Tipping the scales with David Barrington Barnes

David Barrington Barnes considers how the odds are stacked against firearms certificate holders on a number of issues, from mental health to domestic disputes.

A couple of months ago, I promised to revisit this topic and I will start by explaining the approach applied by a typical Police Firearms Licensing Department (FLD) towards certificate holders and would-be certificate holders affected by mental health issues.

In these cases it’s worth remembering that the FLD’s priority is to keep the public safe. The public is deemed to include the certificate holder himself. Although mental health issues may occur at any time in the duration of and FAC or SGC they are more likely to emerge on an application for the grant or renewal of these.

In making an application, the applicant must disclose any mental health issues and failure to do could result in his prosecution. The FLD is quite properly concerned whether a certificate holder or an applicant is of unsound mind. Evidence of this is likely to be relevant to his suitability and fitness to possess a firearm or shotgun.

Even the Home Office Guide to Firearms Licensing Law acknowledges this is a particularly difficult and sensitive area in which obtaining expert psychiatric evidence on a case by case basis is impractical. It’s more likely the FLD will be alerted by the GP’s report that the applicant has been exhibiting signs of serious depression and/or suicidal tendencies.

Other signs such as emotional instability, unpredictable behaviour or detention (recent or historic) under the Mental Health Act provisions will also be likely to flag up doubts in the FLD as to the fitness of a person to possess firearms or shotguns.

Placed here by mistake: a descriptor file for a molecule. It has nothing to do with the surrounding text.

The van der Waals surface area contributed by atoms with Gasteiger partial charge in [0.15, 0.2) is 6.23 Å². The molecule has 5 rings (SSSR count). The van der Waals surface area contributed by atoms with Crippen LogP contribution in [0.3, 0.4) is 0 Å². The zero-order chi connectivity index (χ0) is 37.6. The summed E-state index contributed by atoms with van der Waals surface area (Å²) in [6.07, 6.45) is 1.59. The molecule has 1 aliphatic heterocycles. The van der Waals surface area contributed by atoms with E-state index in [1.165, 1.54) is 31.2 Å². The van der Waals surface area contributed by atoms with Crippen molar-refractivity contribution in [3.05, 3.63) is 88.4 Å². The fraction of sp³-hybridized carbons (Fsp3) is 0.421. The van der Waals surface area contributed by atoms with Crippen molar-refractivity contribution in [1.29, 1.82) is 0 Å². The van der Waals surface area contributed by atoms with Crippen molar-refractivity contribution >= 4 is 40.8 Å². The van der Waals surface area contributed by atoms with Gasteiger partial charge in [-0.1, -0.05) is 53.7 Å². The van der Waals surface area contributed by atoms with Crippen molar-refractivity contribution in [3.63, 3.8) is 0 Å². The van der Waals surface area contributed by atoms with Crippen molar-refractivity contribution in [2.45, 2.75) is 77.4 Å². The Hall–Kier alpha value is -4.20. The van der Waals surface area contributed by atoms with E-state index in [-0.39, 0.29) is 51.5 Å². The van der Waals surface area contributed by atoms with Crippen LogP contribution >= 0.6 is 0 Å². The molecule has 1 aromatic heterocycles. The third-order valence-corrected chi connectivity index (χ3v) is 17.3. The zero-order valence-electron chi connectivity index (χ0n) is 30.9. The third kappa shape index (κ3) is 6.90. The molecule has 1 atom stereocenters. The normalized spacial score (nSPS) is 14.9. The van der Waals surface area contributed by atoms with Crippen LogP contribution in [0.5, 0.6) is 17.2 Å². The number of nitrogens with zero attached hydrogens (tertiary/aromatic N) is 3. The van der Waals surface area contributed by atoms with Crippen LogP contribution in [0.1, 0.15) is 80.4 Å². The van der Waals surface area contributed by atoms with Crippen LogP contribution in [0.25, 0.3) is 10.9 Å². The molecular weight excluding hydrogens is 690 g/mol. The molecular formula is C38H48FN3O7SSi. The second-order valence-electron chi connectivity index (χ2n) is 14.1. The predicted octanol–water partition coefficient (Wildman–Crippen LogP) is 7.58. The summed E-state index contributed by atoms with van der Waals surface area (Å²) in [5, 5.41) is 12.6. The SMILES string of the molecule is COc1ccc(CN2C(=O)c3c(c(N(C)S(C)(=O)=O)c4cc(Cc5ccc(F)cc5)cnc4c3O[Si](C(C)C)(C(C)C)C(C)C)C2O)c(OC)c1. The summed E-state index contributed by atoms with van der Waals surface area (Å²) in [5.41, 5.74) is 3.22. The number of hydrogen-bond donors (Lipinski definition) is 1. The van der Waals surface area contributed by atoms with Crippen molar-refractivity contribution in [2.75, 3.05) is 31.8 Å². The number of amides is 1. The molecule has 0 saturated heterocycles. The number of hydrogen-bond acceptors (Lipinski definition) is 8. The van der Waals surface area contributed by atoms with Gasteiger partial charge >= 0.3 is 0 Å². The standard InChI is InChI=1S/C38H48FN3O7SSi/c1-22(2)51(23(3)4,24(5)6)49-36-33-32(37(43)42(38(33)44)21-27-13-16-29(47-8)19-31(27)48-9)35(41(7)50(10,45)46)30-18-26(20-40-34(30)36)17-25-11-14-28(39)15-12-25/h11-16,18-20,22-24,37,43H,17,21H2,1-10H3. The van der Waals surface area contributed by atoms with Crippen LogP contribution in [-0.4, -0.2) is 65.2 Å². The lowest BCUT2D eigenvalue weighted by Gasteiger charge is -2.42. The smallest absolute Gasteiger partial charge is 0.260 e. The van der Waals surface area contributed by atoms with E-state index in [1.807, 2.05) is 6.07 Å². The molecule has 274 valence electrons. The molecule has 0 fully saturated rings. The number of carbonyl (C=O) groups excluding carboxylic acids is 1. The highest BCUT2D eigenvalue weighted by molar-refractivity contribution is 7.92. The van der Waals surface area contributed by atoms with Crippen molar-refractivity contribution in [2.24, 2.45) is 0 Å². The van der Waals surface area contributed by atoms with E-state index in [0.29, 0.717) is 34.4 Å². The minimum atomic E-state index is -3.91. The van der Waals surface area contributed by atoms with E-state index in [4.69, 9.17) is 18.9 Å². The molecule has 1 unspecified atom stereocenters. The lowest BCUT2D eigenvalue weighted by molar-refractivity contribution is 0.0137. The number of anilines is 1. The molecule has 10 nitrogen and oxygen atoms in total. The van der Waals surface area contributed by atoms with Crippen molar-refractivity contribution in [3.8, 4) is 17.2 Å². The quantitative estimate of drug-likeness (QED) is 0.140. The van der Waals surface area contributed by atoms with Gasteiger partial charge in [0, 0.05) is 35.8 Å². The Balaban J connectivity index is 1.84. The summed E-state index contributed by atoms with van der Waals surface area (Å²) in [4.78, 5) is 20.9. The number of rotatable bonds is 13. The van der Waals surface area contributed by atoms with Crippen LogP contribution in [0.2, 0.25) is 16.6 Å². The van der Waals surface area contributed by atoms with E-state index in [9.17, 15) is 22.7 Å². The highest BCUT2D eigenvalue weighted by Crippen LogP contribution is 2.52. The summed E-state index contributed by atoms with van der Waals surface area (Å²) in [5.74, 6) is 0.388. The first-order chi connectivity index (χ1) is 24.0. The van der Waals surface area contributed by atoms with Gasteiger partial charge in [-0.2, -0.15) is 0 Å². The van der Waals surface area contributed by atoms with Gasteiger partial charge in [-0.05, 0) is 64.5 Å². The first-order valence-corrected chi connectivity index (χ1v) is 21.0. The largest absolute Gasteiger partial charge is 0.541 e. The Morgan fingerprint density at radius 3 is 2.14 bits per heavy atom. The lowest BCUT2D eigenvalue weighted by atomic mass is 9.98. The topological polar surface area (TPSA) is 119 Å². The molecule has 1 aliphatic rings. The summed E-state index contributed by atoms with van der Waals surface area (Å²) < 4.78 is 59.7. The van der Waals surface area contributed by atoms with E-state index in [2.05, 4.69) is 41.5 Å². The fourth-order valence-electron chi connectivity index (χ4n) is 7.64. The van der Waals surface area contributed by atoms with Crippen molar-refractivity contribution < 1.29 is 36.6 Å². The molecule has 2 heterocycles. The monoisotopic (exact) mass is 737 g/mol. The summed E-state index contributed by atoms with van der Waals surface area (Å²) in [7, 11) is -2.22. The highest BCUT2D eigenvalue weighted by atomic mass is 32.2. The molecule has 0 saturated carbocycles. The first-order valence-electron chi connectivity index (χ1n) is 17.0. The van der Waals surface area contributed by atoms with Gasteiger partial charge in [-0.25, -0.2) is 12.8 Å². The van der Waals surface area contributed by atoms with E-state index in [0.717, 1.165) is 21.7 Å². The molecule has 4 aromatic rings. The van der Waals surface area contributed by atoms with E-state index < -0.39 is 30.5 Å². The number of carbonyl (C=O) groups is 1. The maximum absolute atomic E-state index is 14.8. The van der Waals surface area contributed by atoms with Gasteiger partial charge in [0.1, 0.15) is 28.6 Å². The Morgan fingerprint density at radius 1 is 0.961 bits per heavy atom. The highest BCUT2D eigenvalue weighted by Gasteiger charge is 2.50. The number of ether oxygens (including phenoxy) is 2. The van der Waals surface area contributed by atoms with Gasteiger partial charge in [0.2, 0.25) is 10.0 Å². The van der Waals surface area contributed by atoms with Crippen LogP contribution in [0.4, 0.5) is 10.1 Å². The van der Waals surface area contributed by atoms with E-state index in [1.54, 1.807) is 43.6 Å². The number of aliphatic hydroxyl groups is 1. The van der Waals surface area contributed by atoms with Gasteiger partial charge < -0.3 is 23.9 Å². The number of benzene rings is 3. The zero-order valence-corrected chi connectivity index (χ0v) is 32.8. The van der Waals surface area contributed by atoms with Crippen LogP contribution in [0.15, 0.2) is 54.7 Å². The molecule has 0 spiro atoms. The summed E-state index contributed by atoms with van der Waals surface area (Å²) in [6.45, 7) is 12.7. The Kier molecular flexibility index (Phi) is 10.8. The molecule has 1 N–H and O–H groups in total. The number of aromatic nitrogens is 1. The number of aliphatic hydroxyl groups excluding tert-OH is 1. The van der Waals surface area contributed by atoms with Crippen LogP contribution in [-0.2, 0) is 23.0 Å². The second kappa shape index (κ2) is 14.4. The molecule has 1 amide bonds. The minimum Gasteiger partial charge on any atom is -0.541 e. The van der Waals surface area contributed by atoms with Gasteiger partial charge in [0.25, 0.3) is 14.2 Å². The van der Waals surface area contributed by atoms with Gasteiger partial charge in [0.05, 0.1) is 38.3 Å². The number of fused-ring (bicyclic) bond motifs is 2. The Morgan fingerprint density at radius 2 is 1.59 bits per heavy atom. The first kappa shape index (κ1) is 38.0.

What’s on your mind? GPs will now assess all sorts of issues when considering an application [Credit: Marco Verch / Flickr]

Although the Guide states that the fact that a person has received treatment in the past for certain illnesses or conditions such as stress or depression does not make him automatically unsuitable to possess a firearm or shotgun, my experience is that a typical FLD is very wary of granting an FAC or SGC to any person presently or previously afflicted by these problems.

This can operate unreasonably against a person who has perhaps consulted his GP while stressed and affected by ‘a touch of the blues’. The busy GP prescribes a course of anti-depressants and, very often, the person recovers without recourse to any other treatment. Given that almost everyone is affected by mood swings, the permanent labelling of such persons as unfit and unsuitable to possess firearms is potentially unfair and unreasonable.

A refusal or revocation by reason of unsuitability because of mental health issues can be appealed but the appellant will need to bespeak the services of a psychiatrist to provide a psychiatric report. It’s likely the outcome of the appeal will turn on this. The psychiatrist will be an ‘expert’ witness and mainly obliged to assist the court rather than the appellant. Not all psychiatrists do this work and the fees of those that do are often eye-watering.

In summary, this is a difficult area of practical firearms licensing and my advice on it is in two parts. First, if a person has a serious mental health issue such as but not limited to clinical depression then they should seek appropriate treatment. If simply suffering from moodiness or stress, a visit to his GP may be ill advised and lead to all sorts of problems which are disproportionate.